The National Football League doesn’t get much right.

In fact, as far as multi-billion dollar corporations go, the NFL probably has more scandals and bad publicity than most Fortune 500 companies.

That being said, the higher-ups in the league deserve credit for the scheduling decisions they made Sunday.

In case you missed it, the NFL — along with NBC and its broadcast partners — announced a few changes to its Dec. 15 slate.

Most notable amongst them is that the Buffalo Bills and Pittsburgh Steelers would be “flexed” from their original 1 o’clock start to the nationally televised Sunday Night Football slot at 8:20 p.m. on NBC.

Should the Bills upset the Baltimore Ravens at home next week and the Steelers take care of business on the road against the 3-8-1 Arizona Cardinals, it would be a matchup between 10-3 Buffalo and 8-5 Pittsburgh.

But that’s not the only reason the NFL was smart to make the change.

Despite being one of the league’s smallest markets, the Bills have some of the NFL’s most loyal and passionate fans.

In Buffalo’s 26-15 statement win over the Dallas Cowboys on Thanksgiving evening, the team helped to set history. The contest was the most watched game on CBS on Turkey Day in 27 years and was also the most watched regular season NFL game on any network (FOX, CBS, NBC, ESPN) in three seasons.

Oh, sure, a big portion of those 32.5 million viewers were Dallas fans or a good chunk of Americans who enjoyed their stuffing and mashed potatoes with a side of watching the Cowboys lose.

Nevertheless, according to Nielsen ratings, over 200,000 households were watching the game in Western New York alone and 71 percent of people watching television at that time in the region had their TVs tuned into CBS.

The Bills did not have a single primetime game this season when the schedule was announced in April, but are more than deserving of sliding into the coveted SNF position with how they’ve played of late. And as the win over the Cowboys proved, this Buffalo Bills team isn’t phased by the league’s brightest lights.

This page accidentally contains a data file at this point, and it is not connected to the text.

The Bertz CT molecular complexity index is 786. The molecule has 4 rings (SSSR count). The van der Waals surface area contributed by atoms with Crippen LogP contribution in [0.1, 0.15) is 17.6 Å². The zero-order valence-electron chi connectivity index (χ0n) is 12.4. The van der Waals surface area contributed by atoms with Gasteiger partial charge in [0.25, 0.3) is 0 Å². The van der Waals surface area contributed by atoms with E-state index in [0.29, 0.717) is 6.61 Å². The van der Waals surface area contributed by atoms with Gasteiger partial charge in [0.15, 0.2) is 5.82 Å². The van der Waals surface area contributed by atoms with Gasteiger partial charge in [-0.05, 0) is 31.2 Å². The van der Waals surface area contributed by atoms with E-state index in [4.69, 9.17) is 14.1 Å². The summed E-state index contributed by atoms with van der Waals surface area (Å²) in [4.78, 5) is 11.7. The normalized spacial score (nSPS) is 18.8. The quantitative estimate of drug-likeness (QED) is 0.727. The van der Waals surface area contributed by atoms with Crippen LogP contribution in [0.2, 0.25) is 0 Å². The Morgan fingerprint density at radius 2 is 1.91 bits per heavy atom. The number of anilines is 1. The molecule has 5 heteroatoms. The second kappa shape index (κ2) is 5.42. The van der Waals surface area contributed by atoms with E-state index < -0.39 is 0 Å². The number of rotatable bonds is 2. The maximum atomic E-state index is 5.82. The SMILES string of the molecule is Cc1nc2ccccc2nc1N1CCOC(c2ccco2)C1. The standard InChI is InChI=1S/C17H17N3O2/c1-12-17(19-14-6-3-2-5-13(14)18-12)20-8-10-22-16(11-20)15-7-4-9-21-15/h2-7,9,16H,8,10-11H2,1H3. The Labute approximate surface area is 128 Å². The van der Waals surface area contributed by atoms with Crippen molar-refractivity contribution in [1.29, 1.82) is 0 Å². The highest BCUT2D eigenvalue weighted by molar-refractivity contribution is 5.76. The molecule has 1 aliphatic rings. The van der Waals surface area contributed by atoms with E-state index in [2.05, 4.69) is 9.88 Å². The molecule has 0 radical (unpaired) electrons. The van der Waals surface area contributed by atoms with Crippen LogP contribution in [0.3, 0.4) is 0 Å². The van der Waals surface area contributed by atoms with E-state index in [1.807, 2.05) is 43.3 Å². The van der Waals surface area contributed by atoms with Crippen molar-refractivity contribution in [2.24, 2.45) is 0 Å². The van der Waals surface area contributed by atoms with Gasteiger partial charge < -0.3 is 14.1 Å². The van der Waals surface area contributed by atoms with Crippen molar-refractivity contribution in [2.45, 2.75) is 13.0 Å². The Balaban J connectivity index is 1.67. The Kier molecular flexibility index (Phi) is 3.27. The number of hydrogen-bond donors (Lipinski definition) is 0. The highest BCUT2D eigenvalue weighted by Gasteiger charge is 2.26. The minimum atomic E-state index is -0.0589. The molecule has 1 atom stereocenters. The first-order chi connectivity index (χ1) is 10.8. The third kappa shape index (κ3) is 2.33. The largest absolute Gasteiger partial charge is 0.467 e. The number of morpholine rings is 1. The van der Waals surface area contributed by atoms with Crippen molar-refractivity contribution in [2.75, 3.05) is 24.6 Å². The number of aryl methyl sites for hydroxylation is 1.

The Steelers, meanwhile, will play in their fifth primetime game of the season. That may sound like a bit much for a team already with five losses, but not when you consider how deep of a fanbase Pittsburgh has as well as the unfortunate fact — sorry to bring this up again Steeler faithful — that the team was a circus for the better part of a year and certainly plenty of off-the-field noise. Now, Devlin “Duck” Hodges has helped to create better on-field storylines for the black and gold as they push towards an AFC Wild Card berth, something that both the league and the NFL deservedly took notice of.

Both teams should now embrace the chance to play in what should be a competitive game in front of a national audience.

And, regardless of the outcome, something tells me there will be plenty of people coming in late to work across McKean County on Monday, Dec. 16.

Some local notes…

— This Friday marks the start of the winter sports season across District 9 with a full slate of basketball games and wrestling matches. The first few days of the high school hoops season is always filled with tournaments, and that is no exception this year with 13 tournaments featuring schools in McKean, Elk and Potter Counties.

Good news for local basketball fans is that this season should be especially competitive on the hardwood in several of the leagues. Two District champions a season ago on the boys side (Elk County Catholic and Ridgway) lost their leading scorers and most of their respective starting lineups, while Coudersport (runners-up in Class A a season ago) will have to replace District 9’s all-time leading scorer in Owen Chambers. It’s just as wide open on the girls side, particularly in the North Tier League, as three of its top four teams from a season ago graduated their leading scorers.

— The stellar start to Nate Sestina’s season with the Kentucky Wildcats came to an unfortunate and abrupt halt late last week when it was announced that the Cameron County native had broken his left wrist. Through six games, Sestina was averaging 7.3 points per game, grabbed 43 rebounds and also chipped in 11 assists and four blocks. The injury was announced with a 3-to-4-week timetable to return. If rehab goes well, the 22-year-old could be on track to return for Kentucky’s nationally televised game on Dec. 21 against Ohio State on CBS.

— Speaking of Sestina, over the last few months the Era has been highlighting the successes of local athletes who have gone on or will be going to continue their athletic careers at the next level. We’ve found out about nearly all of the stories and accolades of those athletes through tips from parents, athletic directors or coaches. We can’t keep track of everything, so if you have a worthwhile story, please feel free to send us an email at to let us know.

(Anthony Sambrotto, the Bradford Era Sports Editor, can be reached at